Atlanta, October 12, 2018 — On October 10, Hurricane Michael made a Category 4 landfall as the third-strongest hurricane in U.S. history, causing untold devastation along the Gulf Coast..
“Our thoughts are with everyone impacted by this incredibly powerful storm,” said Mark Bedingfield, Interim CEO for the Red Cross Georgia Region, “We’re still working to understand the level of destruction, and we know that getting help into some of these areas will be challenging. Right now, our immediate focus is on making sure people have a safe place to stay.”
Thursday night, almost 2,900 people stayed in as many as 37 Red Cross and community evacuation centers across Florida, Georgia and Alabama. The Red Cross has mobilized more than 1,000 trained disaster workers to support relief efforts across three states and has already served 30,000 snacks. The Red Cross is working with partners to start serving tens of thousands of hot meals each day.
Georgia residents can find open shelters by calling 1-800-RedCross (1-800-733-2767), visiting redcross.org or by downloading the free Red Cross Emergency App available in app stores (search for the American Red Cross) or going to redcross.org/apps
Currently, the following Red Cross shelters are open in Georgia:
Thomas County New Covenent Church - 48 Patterson Still Spur, Thomasville, GA 31757
Civic Center - 100 W. Oglethrope Blvd, Albany, GA 31701
Jones-Wheat Elementary School - 1401 E. Shotwell St., Bainbridge, GA 39819
IMPORTANT SAFETY INFORMATION
Returning Home Safely
· If you had to leave your home, return only when local authorities advise that it is safe to do so. Do not cut or walk past colored tape that was placed over doors or windows to mark damaged areas unless you have been told that it is safe to do so. If a building inspector has placed a color-coded sign on the home, do not enter it until you get more information, advice and instructions from your local authorities.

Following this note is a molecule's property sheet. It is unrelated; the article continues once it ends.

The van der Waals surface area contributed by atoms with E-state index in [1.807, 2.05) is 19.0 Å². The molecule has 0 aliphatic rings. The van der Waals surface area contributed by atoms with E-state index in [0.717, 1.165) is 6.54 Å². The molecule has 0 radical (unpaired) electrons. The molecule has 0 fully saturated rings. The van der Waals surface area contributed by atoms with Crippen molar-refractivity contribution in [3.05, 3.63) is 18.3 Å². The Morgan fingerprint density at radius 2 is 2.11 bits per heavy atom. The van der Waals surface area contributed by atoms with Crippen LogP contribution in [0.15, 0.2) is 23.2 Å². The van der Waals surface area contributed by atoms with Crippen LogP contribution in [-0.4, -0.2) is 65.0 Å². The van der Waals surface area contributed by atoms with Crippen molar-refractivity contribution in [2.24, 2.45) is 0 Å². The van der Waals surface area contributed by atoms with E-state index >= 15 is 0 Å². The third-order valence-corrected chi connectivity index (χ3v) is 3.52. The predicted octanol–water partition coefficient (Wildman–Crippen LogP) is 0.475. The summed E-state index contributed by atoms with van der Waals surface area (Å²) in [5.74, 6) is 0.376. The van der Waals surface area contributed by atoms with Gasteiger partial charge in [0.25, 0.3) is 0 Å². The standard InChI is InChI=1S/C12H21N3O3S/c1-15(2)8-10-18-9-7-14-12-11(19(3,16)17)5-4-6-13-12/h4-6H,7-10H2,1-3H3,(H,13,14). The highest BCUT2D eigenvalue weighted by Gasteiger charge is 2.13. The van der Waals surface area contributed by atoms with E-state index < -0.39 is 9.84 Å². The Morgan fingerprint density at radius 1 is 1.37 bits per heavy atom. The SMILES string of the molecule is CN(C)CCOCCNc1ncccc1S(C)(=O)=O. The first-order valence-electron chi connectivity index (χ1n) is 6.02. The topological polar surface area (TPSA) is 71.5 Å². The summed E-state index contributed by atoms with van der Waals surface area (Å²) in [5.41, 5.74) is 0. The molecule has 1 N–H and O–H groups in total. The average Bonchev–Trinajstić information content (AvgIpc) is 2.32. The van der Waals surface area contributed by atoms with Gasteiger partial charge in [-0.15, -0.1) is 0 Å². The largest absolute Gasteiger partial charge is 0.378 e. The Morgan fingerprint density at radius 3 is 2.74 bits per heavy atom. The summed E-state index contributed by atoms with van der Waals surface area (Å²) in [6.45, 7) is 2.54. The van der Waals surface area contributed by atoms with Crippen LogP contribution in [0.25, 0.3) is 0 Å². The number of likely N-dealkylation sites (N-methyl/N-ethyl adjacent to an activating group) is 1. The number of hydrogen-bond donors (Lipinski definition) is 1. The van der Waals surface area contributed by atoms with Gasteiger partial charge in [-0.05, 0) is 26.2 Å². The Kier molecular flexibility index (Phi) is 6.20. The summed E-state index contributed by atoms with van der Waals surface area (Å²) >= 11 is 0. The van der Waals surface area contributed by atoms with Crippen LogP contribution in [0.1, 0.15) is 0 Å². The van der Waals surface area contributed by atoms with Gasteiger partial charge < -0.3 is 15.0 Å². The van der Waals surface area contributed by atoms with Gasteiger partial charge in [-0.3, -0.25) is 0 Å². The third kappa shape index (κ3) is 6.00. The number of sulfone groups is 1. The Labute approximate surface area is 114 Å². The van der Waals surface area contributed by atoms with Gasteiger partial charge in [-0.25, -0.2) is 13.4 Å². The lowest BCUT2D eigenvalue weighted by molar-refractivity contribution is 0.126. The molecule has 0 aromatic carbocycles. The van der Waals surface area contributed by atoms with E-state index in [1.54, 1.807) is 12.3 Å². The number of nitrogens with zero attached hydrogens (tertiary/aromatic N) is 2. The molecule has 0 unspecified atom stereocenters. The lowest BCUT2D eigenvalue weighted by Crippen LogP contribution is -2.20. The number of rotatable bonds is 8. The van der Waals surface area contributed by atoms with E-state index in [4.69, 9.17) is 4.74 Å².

· If you have children, leave them with a relative or friend while you conduct your first inspection of your home after the disaster. The site may be unsafe for children, and seeing the damage firsthand may upset them even more and cause long-term effects, including nightmares.
· Do not enter a building until it has been inspected for damage to the electrical system, gas lines, septic systems, and water lines or wells. Wear appropriate protective equipment such as gloves, safety glasses, rubber boots, and masks to protect you from debris and airborne particles, e.g., mold and dust.
· Follow these tips for inspecting your home’s structure and utilities & systems after a hurricane.
· Take pictures of home damage, both of the buildings and its contents, for insurance purposes.
· Do not use electrical equipment if it is wet or if you are standing in water.
· Stay out of any building that has water around it.
· Keep away from loose or dangling power lines. Report them immediately to the power company.
Michael has left hundreds of thousands of people without power and it could be awhile until power is restored.
During a Power Outage
· Use flashlights in the dark, not candles due to extreme fire risk.
· Eliminate unnecessary travel, especially by car. Traffic lights will be out and roads will be congested.
· If you are using a generator be sure you understand the risks of carbon monoxide poisoning and how to use generators safely.
HOW YOU CAN HELP The Red Cross depends on financial donations to be able to provide disaster relief immediately. Help people affected by storms and countless other crises by visiting redcross.org, calling 1- 800-RED CROSS or texting the word MICHAEL to 90999 to make a $10 donation. Donations enable the Red Cross to prepare for, respond to and help people recover from disasters.
PLEASE GIVE BLOOD Severe weather events like Michael often force the cancellation of blood drives and decrease donor turnout in affected areas. To meet the needs in these impacted areas and throughout the country, the Red Cross asks individuals to give blood. Appointments can be made by using the Red Cross Blood Donor App, visiting redcrossblood.org or calling 1-800-RED CROSS (1-800-733-2767).
The Red Cross needs to collect more than 13,000 blood donations and 2,500 platelets every day to meet patient needs across the country. Blood can take up to three days to be tested, processed and made available for patients, so even a few days of disruption can impact patient care.
About the American Red Cross:
The American Red Cross shelters, feeds and provides emotional support to victims of disasters; supplies about 40 percent of the nation's blood; teaches skills that save lives; provides international humanitarian aid; and supports military members and their families. The Red Cross is a not-for-profit organization that depends on volunteers and the generosity of the American public to perform its mission. For more information, please visit redcross.org or cruzrojaamericana.org, or visit us on Twitter at @RedCross.